By: M.L. STEIN
ETHAN ALLEN THOMAS Jr. was an unlikely intern prospect for the Los Angeles Times.
An ex-con for armed assault and a one-time crack dealer and gangbanger in South Central L.A., he had no journalism training and no idea of how to go about getting an internship at a newspaper that carefully screens its summer news applicants from the best that local journalism schools have to offer.
How he got the internship is one of the more remarkable stories of the newspaper business ? and ultimately one of the most tragic.
One day in 1993, the 20-year-old Thomas reported to his parole officer only to learn that his office had been moved and was replaced by a dance studio.
As she gave him the new address, the studio owner, Trena Johnson, found something likable about Thomas and began quizzing him about his future plans. The young man, who had won a $150 award in a high school essay competition, said he wanted to be a journalist.
Johnson gave him a series of facts and asked him to write a news story, and then two more. She liked what she saw and decided she would try to get Thomas an internship at the Times.
Having no journalism background herself and knowing no one at the paper, she simply made a cold call to the switchboard operator. After getting bounced around five or six times from one department to another, Johnson got lucky. Someone rang her into associate editor Narda Zacchino’s office. Zacchino’s secretary was away from her desk and Zacchino picked up the phone. “She [Johnson] was so compelling in telling me about this kid that I kept listening,” Zacchino recalled in an interview. “I finally asked her to bring him in for a meeting.”
Johnson and Thomas came, he with stories he had written to show Zacchino.
“I was really impressed,” the editor said. “I could have put his stuff in the Times that same day.”
Thomas was on his way to fulfilling his dream at that point. Zacchino and others managed to get him a 10-week paid internship, although there were no slots for him.
“We broke a lot of rules,” Zacchino said. “But besides being a good writer, Ethan was smart and inquisitive. Nothing got him down. He was a joy to have around. And he was a news junkie. He even watched C-Span.”
She assigned Thomas to the Life & Style section, putting him under the wings of staff writers Michael Quintanilla and Bob Sipchen.
“You could see right away he had talent,” said Quintanilla, who became Thomas’ chief mentor. “He had a love for writing and wrote about what he knew ? life in South Central. Ethan had a gritty side but he was trying very hard to turn his life around.”
To help him do that, Quintanilla took Thomas out on assignments with him, letting him sit in on interviews and even ask questions.
“They were good questions,” the reporter remembered. “Ethan was curious about everything. He was even fascinated by the press releases piled on my desk and would pore through them.”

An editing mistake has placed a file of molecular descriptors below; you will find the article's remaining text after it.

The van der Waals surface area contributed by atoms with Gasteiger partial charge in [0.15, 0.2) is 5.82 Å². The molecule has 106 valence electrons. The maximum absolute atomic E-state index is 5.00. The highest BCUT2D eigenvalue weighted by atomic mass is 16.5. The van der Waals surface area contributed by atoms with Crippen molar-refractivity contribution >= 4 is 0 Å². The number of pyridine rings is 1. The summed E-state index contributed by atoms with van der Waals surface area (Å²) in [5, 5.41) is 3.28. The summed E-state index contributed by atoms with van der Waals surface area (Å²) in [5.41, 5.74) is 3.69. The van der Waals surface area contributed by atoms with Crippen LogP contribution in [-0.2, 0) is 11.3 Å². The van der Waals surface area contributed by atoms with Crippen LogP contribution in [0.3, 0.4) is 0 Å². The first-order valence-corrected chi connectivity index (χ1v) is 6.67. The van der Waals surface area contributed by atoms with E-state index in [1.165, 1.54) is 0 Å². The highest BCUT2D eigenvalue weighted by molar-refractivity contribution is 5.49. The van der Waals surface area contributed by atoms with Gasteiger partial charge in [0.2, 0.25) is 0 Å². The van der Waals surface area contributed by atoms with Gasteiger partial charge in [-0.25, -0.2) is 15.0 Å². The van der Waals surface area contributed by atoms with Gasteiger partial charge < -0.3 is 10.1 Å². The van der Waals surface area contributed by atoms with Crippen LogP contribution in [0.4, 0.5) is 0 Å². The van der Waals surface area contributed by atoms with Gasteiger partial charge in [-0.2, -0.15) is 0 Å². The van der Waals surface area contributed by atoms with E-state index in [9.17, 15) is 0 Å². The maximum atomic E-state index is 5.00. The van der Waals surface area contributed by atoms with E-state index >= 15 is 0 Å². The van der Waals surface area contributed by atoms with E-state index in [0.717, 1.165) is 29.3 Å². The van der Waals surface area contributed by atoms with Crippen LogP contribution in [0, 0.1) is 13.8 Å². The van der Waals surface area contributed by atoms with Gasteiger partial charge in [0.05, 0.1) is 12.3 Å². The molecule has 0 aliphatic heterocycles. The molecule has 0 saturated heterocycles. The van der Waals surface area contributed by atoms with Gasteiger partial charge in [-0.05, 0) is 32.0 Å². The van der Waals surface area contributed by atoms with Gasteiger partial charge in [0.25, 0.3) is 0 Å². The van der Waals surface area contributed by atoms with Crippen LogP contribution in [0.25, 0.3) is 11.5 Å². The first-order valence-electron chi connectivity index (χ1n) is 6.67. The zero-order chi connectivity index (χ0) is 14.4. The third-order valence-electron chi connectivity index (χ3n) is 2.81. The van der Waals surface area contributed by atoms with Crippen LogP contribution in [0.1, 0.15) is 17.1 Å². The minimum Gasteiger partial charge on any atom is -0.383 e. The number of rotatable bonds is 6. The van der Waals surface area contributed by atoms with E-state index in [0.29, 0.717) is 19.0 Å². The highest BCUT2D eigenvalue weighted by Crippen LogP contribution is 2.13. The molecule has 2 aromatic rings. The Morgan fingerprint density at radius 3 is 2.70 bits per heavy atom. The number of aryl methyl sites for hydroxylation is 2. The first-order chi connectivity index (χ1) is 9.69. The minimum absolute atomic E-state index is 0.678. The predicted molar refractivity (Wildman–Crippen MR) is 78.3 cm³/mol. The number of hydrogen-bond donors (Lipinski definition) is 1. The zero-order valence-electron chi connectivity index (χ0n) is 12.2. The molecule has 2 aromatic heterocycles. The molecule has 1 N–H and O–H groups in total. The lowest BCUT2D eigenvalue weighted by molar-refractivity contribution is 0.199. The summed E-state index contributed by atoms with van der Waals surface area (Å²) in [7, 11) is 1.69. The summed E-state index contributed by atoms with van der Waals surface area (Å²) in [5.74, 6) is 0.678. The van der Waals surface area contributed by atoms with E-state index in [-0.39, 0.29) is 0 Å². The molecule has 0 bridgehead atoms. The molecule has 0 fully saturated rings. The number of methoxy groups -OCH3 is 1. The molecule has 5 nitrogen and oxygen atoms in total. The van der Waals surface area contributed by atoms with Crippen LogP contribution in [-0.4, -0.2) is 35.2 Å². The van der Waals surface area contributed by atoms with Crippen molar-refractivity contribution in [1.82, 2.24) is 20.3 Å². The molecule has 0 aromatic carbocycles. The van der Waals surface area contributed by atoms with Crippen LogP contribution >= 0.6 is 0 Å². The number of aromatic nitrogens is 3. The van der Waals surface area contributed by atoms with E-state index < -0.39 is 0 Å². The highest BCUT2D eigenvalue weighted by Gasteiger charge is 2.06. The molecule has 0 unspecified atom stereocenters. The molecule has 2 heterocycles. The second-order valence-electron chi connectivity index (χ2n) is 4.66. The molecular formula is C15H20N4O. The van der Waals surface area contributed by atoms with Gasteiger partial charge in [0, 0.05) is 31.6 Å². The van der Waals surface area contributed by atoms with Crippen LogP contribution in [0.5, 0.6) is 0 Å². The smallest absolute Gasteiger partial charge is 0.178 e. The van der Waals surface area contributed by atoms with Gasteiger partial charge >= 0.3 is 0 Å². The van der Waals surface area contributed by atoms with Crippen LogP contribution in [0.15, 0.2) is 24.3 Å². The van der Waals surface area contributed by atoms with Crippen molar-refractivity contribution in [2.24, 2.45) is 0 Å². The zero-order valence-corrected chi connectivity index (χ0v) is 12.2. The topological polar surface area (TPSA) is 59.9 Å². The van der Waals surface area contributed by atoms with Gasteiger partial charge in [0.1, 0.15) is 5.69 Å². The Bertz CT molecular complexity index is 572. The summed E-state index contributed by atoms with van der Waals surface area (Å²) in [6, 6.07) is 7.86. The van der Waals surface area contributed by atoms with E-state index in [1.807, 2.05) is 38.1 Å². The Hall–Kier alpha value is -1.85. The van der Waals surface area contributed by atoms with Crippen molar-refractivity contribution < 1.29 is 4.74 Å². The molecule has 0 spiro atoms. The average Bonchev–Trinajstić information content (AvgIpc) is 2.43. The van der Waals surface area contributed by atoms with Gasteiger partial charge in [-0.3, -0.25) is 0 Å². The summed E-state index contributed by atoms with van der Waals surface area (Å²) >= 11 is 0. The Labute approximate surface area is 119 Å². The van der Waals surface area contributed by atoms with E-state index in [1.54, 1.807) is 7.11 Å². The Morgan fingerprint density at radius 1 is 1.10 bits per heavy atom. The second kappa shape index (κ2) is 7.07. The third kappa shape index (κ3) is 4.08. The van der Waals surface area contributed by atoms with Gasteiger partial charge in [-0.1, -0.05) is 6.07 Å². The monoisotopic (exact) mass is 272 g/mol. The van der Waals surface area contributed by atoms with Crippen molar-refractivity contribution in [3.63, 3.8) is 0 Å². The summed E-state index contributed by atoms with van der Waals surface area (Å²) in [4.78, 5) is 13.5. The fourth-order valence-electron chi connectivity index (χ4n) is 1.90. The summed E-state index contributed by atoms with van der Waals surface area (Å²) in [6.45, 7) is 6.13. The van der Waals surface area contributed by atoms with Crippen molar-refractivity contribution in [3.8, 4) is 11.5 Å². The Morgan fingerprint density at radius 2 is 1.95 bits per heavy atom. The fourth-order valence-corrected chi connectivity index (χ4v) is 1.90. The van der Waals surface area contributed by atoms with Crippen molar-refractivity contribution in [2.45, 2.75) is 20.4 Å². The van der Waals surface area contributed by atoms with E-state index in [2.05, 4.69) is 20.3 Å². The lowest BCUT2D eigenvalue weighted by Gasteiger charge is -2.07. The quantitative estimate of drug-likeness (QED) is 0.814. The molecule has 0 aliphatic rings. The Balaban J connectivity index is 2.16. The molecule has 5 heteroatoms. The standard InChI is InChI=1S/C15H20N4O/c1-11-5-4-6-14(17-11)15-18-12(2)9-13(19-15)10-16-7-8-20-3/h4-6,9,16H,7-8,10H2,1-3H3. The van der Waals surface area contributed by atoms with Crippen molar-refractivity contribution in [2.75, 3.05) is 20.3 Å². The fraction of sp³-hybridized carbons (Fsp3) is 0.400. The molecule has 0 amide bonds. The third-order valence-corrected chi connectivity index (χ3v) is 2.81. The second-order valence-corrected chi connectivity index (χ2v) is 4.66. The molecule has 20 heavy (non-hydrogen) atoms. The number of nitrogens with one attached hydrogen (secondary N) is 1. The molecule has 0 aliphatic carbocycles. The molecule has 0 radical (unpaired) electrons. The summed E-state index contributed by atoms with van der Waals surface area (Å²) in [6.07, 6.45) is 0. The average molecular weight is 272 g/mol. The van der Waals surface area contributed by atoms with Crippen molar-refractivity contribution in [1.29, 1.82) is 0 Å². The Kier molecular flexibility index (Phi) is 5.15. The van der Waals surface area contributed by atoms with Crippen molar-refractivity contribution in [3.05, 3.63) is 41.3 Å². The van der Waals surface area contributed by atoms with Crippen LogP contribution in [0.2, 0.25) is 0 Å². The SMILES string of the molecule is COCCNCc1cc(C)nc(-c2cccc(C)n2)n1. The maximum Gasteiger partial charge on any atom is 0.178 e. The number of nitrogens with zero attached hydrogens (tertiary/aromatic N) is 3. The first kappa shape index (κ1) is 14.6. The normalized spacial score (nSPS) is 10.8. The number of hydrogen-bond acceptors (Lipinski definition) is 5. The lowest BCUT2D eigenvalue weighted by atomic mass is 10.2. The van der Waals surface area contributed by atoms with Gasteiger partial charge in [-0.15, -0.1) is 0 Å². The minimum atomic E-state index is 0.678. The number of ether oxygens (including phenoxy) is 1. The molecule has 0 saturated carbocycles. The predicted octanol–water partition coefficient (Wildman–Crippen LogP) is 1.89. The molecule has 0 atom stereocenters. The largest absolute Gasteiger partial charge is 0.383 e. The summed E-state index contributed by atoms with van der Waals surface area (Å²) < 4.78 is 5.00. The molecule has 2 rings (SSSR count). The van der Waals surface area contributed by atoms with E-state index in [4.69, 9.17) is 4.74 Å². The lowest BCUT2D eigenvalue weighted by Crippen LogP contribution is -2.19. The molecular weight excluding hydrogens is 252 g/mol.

“All of us wrestle with ourselves trying to find our better nature,” Sipchen commented. “Ethan had struggled with that and I honestly believed he had won the battle against incredible odds.”
Sipchen, the author of a book on street gangs, Baby Insane and the Buddha, recollected Thomas as being a “presence in the newsroom with his big grin and his tenacity. For me, he symbolized hope and how important it is to be open to helping people change their lives.”
Both Quintanilla and Sipchen invited Thomas to their homes and he, in return, took them to meet his mother and grandmother.
All the while, the aspiring intern was getting stories in the paper.
When the internship ended, Times staffers lobbied to get Thomas a new job as a copy messenger. By that time, he was enrolled in a two-year community college and was seeking admission to the University of Southern California to major in journalism.
And being a messenger did not stop Thomas from writing. He freelanced for various editorial departments, turning out high school sports stories and others, including a Sunday Magazine piece about the aftermath of a Baptist church fire in which the contractor, hired to repair the damage, skipped off with more than $45,000 of the insurance money.
He also wrote for his college paper, eventually becoming its managing editor.
Thomas’ dream ended Nov. 15 when his wife, with whom he apparently had been quarreling, shot him to death while he was moving his belongings out of the apartment they shared. She is being held without bail on a murder charge.
In writing about the killing and Thomas’ link to the paper, Times columnist Patt Morrison recounted: “There were stricken faces around the office on Thursday, stricken voices over the phone from his pastor, his family, friends like Trena Johnson . . . . In 10 years time, maybe less, you would have known about Ethan Allen Thomas Jr. because he would have been telling you himself, through his writing. But now we have to tell you about him, because he is dead.”
But he will be remembered. Zacchino said staffers have pitched in with donations to establish a scholarship in his name at his school, Southwest College. The Times, she added, will add to the amount.
There was another posthumous tribute to Thomas. The Nov. 30 issue of the Times carried a story he had written for a church magazine during his internship. Part of it read: “Because of God, good things are happening in my life. The Los Angeles Times is one of them . . . . For the first time in my life, strangers ? who later became my good friends ? gave me a chance when the rest of the world had given up on me . . . . I now see myself as a role model, not a gangbanger.”
?( Ethan Allen Thomas Jr.) [Photo & Caption]